Wildland Conservation is consistently managing a number of projects and conservation initiatives throughout Florida. See below for a description of our current work.
Current Projects
Current Projects
Current Projects
Current Projects

Polk County Habitat Conservation Plan
Wildlands Conservation is working with Polk County to develop a mulit-species Habitat Conservation Plan (HCP). An HCP is developed as part of the application for an Incidental Take Permit (ITP), under Section 10 of the Endangered Species Act (ESA). An ITP authorizes the incidental take of threatened or endangered species. An HCP ensures there is adequate minimizing and mitigation of the effects of the authorized incidental take; it is a requirement of the ITP.
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Gopher Tortoise Payment for Ecosystem Services: Testing a Pilot Program
The gopher tortoise (Gopherus polyphemus) occurs in parts of six southeastern states and is listed as a Threatened species by the State of Florida’s Florida Fish and Wildlife Conservation Commission (FWC). Gopher tortoise populations have declined range-wide due primarily to habitat loss. The gopher tortoise plays an important role in the ecosystem. The gopher tortoise digs burrows; over 350 animals depend on the tortoise burrow for all or part of their life cycles; a decline in gopher tortoise populations is likely to result in a decline of all of these other important species. For this reason the tortoise is called a keystone species; a keystone species is a species that plays a crucial role in the overall health of the ecosystem.
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The Cooperative Conservation Blueprint
The Cooperative Conservation Blueprint (Blueprint) is a multi-partner planning process initiated in 2007 by the Florida Fish and Wildlife Conservation Commission (FWC) as part of implementing the 2005 State Wildlife Action Plan. The Blueprint process brings together diverse stakeholders such as landowners, the environmental community, industry, federal, state and local governments, universities, scientists and citizens. Wildlands Conservation has been involved in the Blueprint since January of 2011.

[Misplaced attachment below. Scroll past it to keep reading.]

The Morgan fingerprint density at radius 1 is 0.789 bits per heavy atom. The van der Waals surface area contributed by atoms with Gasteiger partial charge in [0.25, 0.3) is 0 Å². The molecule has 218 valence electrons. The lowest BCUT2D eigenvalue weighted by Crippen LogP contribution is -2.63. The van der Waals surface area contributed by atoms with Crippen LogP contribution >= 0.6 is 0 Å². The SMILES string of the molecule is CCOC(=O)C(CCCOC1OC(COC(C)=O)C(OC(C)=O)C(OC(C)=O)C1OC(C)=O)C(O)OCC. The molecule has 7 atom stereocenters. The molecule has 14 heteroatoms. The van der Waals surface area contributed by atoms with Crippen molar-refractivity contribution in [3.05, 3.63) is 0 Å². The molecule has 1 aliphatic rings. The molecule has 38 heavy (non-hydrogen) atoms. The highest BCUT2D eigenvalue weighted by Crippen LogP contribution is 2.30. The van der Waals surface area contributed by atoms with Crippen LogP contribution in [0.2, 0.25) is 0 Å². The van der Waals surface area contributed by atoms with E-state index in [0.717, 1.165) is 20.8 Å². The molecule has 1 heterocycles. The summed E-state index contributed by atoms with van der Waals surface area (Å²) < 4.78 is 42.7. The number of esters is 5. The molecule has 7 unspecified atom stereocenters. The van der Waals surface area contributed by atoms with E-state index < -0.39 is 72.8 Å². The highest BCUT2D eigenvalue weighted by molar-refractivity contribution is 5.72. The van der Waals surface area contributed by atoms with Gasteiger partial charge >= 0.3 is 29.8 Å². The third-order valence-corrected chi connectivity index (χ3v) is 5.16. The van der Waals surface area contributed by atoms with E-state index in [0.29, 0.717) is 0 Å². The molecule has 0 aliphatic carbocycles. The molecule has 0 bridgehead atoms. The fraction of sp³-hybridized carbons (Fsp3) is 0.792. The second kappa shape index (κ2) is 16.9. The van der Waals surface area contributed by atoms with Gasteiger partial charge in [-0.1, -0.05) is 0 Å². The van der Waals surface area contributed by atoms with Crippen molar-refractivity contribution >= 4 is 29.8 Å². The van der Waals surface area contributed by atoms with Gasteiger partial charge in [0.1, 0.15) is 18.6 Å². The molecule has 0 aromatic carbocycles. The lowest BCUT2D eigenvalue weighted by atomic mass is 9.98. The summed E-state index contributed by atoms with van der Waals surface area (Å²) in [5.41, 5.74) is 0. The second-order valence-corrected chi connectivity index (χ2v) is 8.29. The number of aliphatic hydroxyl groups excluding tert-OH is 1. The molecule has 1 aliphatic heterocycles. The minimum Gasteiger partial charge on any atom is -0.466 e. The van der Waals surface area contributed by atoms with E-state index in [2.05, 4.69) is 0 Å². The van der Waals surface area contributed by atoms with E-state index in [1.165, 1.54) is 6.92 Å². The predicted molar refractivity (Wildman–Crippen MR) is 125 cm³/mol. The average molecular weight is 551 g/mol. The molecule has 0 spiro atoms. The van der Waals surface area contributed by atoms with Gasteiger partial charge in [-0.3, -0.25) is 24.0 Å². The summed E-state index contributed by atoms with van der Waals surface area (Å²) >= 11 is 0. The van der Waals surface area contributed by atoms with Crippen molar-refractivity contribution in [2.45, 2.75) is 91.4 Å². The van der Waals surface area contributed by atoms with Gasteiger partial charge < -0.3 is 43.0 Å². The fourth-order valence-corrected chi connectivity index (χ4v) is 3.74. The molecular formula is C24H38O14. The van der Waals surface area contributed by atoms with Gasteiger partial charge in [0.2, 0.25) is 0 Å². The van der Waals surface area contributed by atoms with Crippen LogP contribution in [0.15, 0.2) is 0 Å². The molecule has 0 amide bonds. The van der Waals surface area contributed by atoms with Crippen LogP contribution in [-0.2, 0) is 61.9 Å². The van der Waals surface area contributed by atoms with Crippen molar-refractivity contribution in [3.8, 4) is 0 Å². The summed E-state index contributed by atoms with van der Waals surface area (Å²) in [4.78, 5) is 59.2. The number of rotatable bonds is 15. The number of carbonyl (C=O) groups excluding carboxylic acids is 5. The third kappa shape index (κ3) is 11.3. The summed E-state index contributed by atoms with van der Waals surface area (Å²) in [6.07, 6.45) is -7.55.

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Peace River Network
The Peace River is the principal freshwater source for Charlotte Harbor, Florida’s second largest estuary. The Peace River is a critical life line of central Florida – it is an essential source of water supply for thousands of Floridians, and it is the watershed of the Bone Valley region- Charlotte Harbor and southwest Florida’s health is directly related to the health of the Peace River. A healthy, protected, Peace River is critical in light of the fact that the region’s primary land uses over the past century have been phosphate mining and agriculture. The Peace River corridor is not only regionally significant, it also provides one of the few viable options for functionally connecting conservation lands in the south and north Florida, from the Everglades to the tip of the Florida panhandle.
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Conservation and Mitigation Banks
Wildlands has permitted both a conservation bank and a mitigation bank on two adjacent properties located along the eastern slope of the Lake Wales Ridge in Polk County, FL.  This 300+ acre property, located adjacent to state lands, not only provides habitat for the federally protected sand skink, it offers a unique assemblage of habitats that extend from scrub to a seepage slope dominated by bays and cutthroat grass.  We are also working on the permitting of another bank and are providing consultation services in assisting several capital investment groups identify lands that are appropriate as banks.  Wildlands identifies these sites by consulting with various peers working with state agencies, local municipalities, and bringing to the table their understanding of the region’s ecology and “big picture” protection” strategy.
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The Effects of Flatwoods Restoration on Wildlife
In 1998, CF Industries underwent an experiment to compare various treatments in attempt to identify the most effective, timely, and cost efficient way to restore improved pasture to pine flatwoods, the native habitat type on six selected treatment areas.  One way to gage the success of this flatwoods restoration is to compare the wildlife use of these treatment areas to the wildlife use in typical pine flatwoods (reference sites) in close proximity to the treatment areas.  In other words, “if you build it, will they come?”  Wildlands designed and implemented an intensive survey regimen on the treatment sites and two local, typical pine flatwoods communities for comparison.
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Jumping Gully Preserve Comprehensive Restoration Plan
Wildlands Conservation is assisting PascoCounty with developing a comprehensive restoration plan for the newly acquired preserve in Pasco   County, FL.  The preserve is a relatively hilly 600 acre property that extends along the upper reaches of CrewsLake in central Pasco County.
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landscape